The reality is very far from those unrealistic expectations, and potential or existing conflicts can be solved or prevented only through clear and open communication and sometimes through getting professional help. In addition, the expectations we have for our partners should be re-evaluated over time, because some will not be apparent until a significant point in life (Harrar). Learning to appropriately address the issue in the early stages or even prevent the issue from becoming explicit helps avoid frustrations and other problems, which may otherwise lead to unhappy union.
The matter is complicated by the diversity. Every person is unique, and psychological differences in men and women just make the matter worse. Again, some myths and stereotypes surround the subject of differences in men’s and women’s communication. It is important to remember that not all men (or women) are alike, as the saying goes. However, there are some peculiarities that are attributed to men’s speech and communication, such as it being less emotional and expressive. Men tend to avoid talking about their feelings and personal matters, especially with people they do not feel close to. Men express their feelings through actions. They perceive communication as a means of finding solutions to a problem, thus their communication is primarily instrumental. On the contrary, women’s need to communicate is more on the emotional side; for them, a talk is the main foundation for intimacy and closeness (Wood, 2010, p. 105). When woman talks about her problems, she seldom seeks practical solutions rather than empathy and outlet for her feelings. This difference in approach, if not minded, can be a source of frustrations and disappointments. Men are often perceived by women as uncaring and insensitive, while women are reputed as vain and impractical. Many researchers tried to understand those differences and educate the general public on them. The popularity of bestsellers such as “Man are from Mars, Women are from Venus” and “What men say, What women hear” only confirms that gender communication differences is the topic the public wants and needs to understand more.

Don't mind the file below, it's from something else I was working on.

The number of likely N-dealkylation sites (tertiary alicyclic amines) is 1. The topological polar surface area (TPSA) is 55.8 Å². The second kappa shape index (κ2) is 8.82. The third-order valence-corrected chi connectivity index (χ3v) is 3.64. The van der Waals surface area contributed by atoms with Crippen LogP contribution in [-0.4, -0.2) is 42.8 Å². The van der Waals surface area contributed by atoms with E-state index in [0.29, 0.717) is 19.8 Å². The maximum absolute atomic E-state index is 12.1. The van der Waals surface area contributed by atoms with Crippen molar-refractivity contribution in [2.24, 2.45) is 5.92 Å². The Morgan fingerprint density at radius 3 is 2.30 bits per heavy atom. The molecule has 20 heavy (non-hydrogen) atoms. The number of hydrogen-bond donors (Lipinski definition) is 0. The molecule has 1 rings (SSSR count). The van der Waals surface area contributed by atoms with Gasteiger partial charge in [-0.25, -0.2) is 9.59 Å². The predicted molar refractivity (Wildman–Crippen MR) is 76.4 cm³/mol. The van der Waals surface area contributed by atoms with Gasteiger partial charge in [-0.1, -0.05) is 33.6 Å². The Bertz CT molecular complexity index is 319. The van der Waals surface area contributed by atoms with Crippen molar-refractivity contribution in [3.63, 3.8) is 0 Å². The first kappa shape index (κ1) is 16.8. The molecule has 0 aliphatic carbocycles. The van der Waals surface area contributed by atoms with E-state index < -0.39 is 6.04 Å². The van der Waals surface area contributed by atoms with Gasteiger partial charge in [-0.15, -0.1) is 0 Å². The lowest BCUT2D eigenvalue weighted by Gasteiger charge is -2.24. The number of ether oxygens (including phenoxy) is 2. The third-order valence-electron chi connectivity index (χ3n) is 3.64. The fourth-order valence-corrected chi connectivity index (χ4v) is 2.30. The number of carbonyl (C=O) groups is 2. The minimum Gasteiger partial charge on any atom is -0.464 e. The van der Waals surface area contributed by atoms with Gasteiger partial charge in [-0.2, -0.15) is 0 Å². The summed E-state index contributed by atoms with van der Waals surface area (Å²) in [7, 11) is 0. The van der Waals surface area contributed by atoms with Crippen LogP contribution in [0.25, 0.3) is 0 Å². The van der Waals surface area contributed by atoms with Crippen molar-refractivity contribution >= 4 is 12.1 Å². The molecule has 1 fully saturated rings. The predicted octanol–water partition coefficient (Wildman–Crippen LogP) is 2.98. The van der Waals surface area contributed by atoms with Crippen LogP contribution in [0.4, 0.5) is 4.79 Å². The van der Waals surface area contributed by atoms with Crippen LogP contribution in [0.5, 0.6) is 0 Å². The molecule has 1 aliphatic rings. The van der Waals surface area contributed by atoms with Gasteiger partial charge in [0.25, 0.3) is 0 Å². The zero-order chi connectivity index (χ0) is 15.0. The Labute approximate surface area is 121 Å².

Learning about the differences and ways to overcome them can greatly improve marriage and any relationship. There are thousands of books written on the subject, communication courses, marriage counselling and therapies offered to those who are willing to learn. “Communication skills, therefore, are the oil in the marriage engine. Without them, the engine runs poorly or not at all” (Larson, 2002, p. 22).
The advantages of good communication in marriage are countless. Communication helps in building family bonds that result in happier life, healthier children and adults, lower stress level, support, higher level of vitality and boasted creativity and success. Communication skills and techniques can and should be learned. Communication education should start much earlier than the marriage occurs, just like one learns to drive prior to buying a car.